Mr. Rubb leaves and Margaret does some more thinking about Mr. Rubb and her position, as a lady, vis a vis him and also about the mortgage. At the end, she writes a letter to her lawyer, begging him to set up the mortgage, and then dresses to go out to tea at Ms. Stumfold's. This is Miss Mackenzie's first venture into society - the first party on which the invitation had actually come on a card!

Rose Rowland

Date: Thu, 3 Jun 2004
Subject: [trollope-l] Miss Mackenzie - Chapter 3: LittleBath as Cheltenham
Reply-To: trollope-l@yahoogroups.com

Firstly, I entirely support Sophy in her complaints about reading ahead. While I have probably been guilty of this crime to some extent, I do think that we are discussing the novel as we read it, and it is unfair to people who are reading it for the first time if we confuse them by introducing characters who have not yet been brought into the action by Trollope. I could take issue with Sophy for her cricketing metaphor, but I will spare her because she lives on the wrong side of the Atlantic.

According to Michael Sadleir, Miss Todd was based on Frances Power Cobbe, 'a fat jolly lady who was prominent as a humanitarian and an anti-vivisectionist'. I had not heard of her previously, but a quick internet search produces about 1700 entries, of which http://www.pinn.net/~sunshine/whm2001/cobbe.html will probably tell you all you want to know. Although the attached entry shows her as having been Anglo-Irish, a number of the other entries suggests that she was an American. I have not gone into this in any detail to find out which seems to be right. Apart from the jolliness, there does not appear to be much similarity to Miss Sally Todd. Miss Cobbe seems to have had less money, but a great deal more going for her in the way of what Trollope would probably have called advanced ideas.

Littlebath is generally assumed to be based on Cheltenham, rather than on Bath. Mullen, in The Penguin Companion to Trollope, devotes a full page to Cheltenham, and makes it clear that 'Nowhere else in his fiction is a dislike so vitriolic'. He and Rose had lived for several months in Cheltenham in 1852 and 1853, when they lived at No 5, Paragon Buildings, in the terrace where Miss Mackenzie took lodgings, and where , in Mr Scarborough's Family, Harry Annesley visited Florence Mountjoy. The Rector of Cheltenham was the Reverend Francis Close, who had great power in the town, and helped to make it a centre for Evangelicals. Mullen suggests that Close must have insulted Trollope or his wife and sons in some way to explain his evident dislike. While it might have been thought that Trollope was depicting him in Mr Stumfold, Mullen suggests that a reference to a Dr Snort, who is supposed to have received many pairs of slippers from lady members of his congregation, is a reference to the Rev. Close.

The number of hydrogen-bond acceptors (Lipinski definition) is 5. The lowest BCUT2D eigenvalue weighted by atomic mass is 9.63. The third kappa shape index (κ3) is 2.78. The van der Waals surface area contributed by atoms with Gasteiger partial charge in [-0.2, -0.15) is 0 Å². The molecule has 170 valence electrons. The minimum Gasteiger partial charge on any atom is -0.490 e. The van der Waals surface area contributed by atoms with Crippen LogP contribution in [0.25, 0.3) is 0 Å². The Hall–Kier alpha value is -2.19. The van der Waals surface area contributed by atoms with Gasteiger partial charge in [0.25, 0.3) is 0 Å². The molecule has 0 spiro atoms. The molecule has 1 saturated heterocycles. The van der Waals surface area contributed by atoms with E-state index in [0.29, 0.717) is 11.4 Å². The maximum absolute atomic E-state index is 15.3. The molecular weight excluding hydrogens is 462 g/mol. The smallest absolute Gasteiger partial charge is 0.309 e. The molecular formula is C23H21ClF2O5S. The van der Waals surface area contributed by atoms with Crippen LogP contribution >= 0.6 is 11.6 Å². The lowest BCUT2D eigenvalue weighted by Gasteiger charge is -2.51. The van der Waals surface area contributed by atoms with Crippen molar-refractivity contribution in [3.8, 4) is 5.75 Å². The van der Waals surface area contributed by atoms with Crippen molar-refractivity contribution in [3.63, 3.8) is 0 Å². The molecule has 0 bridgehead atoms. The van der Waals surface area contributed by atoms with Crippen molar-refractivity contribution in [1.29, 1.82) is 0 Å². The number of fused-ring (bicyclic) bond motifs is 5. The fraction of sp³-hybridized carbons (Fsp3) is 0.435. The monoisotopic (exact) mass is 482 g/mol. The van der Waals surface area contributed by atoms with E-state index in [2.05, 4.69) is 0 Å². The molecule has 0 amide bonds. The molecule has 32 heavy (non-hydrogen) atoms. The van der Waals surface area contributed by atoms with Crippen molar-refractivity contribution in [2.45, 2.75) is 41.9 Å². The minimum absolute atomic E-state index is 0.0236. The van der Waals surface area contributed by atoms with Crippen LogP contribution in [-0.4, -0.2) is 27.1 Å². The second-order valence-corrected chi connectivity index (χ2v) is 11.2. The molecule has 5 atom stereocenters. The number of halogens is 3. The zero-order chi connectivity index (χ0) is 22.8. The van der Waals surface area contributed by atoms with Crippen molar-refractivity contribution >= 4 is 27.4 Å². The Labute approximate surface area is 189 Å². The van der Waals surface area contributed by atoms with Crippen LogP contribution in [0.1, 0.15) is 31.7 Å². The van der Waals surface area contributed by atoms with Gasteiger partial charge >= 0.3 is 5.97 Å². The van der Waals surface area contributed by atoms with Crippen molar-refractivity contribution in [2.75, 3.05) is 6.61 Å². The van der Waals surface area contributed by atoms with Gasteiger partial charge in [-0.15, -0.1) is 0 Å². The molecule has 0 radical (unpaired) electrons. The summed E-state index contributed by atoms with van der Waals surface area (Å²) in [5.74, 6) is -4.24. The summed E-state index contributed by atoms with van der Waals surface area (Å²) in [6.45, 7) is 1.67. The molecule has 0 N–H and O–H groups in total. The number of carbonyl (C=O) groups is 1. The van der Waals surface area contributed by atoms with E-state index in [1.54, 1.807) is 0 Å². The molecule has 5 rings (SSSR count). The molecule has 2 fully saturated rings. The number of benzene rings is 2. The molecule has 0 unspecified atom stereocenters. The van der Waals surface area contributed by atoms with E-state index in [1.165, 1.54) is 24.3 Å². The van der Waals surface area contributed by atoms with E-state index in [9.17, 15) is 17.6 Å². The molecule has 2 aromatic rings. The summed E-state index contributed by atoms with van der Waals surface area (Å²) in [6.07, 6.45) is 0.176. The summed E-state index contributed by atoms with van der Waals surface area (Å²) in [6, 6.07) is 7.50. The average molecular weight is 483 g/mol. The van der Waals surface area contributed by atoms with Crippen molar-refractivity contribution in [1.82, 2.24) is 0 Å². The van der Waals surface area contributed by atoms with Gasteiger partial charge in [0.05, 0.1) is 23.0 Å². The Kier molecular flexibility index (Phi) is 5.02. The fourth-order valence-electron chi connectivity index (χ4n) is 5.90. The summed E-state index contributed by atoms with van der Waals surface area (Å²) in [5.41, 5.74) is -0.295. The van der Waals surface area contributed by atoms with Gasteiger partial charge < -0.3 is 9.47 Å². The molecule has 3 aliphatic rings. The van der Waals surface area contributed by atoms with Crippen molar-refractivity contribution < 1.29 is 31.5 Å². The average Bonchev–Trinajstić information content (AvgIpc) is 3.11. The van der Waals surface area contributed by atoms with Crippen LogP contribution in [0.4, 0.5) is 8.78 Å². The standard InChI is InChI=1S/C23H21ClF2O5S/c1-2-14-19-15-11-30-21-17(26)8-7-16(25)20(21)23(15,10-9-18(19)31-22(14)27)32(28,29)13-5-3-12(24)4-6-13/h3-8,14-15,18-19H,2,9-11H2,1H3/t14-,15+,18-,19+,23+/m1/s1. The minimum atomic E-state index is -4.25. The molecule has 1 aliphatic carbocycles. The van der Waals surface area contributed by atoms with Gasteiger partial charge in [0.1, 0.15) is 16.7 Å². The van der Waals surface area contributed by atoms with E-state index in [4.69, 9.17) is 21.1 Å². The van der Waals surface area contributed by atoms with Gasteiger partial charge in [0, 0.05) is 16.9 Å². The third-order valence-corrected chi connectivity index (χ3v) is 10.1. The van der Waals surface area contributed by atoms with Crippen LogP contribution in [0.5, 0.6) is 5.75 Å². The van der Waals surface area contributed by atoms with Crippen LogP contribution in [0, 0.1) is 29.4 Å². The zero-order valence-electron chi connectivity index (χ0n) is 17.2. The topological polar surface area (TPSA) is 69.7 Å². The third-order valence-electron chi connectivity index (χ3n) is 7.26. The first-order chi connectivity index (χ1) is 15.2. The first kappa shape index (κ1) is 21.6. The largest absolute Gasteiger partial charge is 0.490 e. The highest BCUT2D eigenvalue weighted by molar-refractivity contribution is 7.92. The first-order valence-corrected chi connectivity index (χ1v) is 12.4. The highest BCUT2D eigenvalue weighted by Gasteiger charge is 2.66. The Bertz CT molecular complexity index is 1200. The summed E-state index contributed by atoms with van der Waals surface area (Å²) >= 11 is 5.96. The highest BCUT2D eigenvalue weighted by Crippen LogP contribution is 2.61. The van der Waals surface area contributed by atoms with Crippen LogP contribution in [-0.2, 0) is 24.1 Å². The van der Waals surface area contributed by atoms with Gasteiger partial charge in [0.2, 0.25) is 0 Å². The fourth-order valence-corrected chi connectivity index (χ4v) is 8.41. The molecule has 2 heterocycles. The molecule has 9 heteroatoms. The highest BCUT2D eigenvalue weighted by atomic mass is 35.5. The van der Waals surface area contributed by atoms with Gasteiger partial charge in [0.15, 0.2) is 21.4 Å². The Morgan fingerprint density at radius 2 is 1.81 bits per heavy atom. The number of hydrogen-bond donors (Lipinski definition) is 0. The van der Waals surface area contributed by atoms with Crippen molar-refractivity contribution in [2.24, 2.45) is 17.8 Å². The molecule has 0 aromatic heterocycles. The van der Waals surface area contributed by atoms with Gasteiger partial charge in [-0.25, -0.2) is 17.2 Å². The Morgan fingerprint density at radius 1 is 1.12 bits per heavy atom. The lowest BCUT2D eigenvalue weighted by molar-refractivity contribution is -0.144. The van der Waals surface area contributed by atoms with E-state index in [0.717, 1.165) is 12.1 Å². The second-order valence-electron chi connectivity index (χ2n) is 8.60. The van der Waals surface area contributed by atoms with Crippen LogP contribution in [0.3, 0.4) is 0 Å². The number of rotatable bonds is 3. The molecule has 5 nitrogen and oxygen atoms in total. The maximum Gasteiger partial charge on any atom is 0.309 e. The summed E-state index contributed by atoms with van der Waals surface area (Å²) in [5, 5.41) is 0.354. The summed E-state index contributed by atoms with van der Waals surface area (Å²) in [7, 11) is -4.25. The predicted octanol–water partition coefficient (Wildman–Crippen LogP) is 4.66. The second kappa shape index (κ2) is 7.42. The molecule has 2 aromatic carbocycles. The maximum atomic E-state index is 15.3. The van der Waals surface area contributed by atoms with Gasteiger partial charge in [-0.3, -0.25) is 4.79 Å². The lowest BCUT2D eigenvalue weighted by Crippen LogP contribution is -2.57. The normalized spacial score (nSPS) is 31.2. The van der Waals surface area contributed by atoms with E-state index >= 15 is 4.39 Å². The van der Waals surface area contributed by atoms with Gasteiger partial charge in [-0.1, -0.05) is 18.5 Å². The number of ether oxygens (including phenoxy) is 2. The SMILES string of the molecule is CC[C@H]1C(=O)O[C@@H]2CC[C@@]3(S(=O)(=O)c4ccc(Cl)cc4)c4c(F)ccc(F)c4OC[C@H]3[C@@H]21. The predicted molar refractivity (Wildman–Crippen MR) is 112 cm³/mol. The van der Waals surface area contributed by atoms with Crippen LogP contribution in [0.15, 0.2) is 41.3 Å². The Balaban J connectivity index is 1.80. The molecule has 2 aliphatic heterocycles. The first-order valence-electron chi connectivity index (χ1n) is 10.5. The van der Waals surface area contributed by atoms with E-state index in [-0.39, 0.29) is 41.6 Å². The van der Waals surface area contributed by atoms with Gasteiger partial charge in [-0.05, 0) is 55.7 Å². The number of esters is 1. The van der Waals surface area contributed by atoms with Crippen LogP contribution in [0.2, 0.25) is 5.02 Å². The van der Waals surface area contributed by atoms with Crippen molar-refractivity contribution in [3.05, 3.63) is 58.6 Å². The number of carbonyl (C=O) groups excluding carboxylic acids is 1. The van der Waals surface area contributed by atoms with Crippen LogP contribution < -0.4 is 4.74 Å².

Ellen's account of assembly rooms gives an excellent summary of them. While card playing undoubtedly formed a part of their activities, there I do not think that there has ever been a suggestion in eighteenth and nineteenth century literature that they were dens of iniquity. Trollope was clearly using the Stumfoldians' condemnation of the assembly rooms as a depiction of their narrow-mindedness.

Regards, Howard

Date: Thu, 3 Jun 2004
Subject: [trollope-l] Miss Mackenzie - Chapter 3: Miss M Reinventing Herself
Reply-To: trollope-l@yahoogroups.com

In a message dated 6/2/2004 10:41:16 PM Eastern Daylight Time, rose@bashasys.com writes:

She turns out to be one of the maiden English ladies we Americans are so awed by. Miss Todd may not be quite so maidenly. She is accompanied by two children and is decsribed by the narrator as their aunt. Yet Trollope puts the suggestion in Misss Todd's mouth that she is the mother of the two girls. "When the Popes have nephews, people say all manner of ill-natured things. I hope they aint so uncivil to us."

Perhaps people were going to Littlebath to reinvent themselves, as they used go to Australia, or the us, or nowadays to NYC. Certainly MM is reinventing herself, albeit in a somewhat unimaginative way.

Daniel Millstone

Date: Thu, 3 Jun 2004
Subject: [trollope-l] Miss Mackenzie - Chapter 3: Miss Todd as Frances Power Cobbe
Reply-To: trollope-l@yahoogroups.com

I had never before heard of Frances Power Cobb. The few web items I've found dont ring a bell, in my ear, w/ Miss Todd. Cobb opposed marriage; but, while Todd isnt married, she doesnt oppose it. Was Cobb such a recognizeble figure that the brief sketch of miss todd would make her identifiable to AT's readers or to savvy insiders?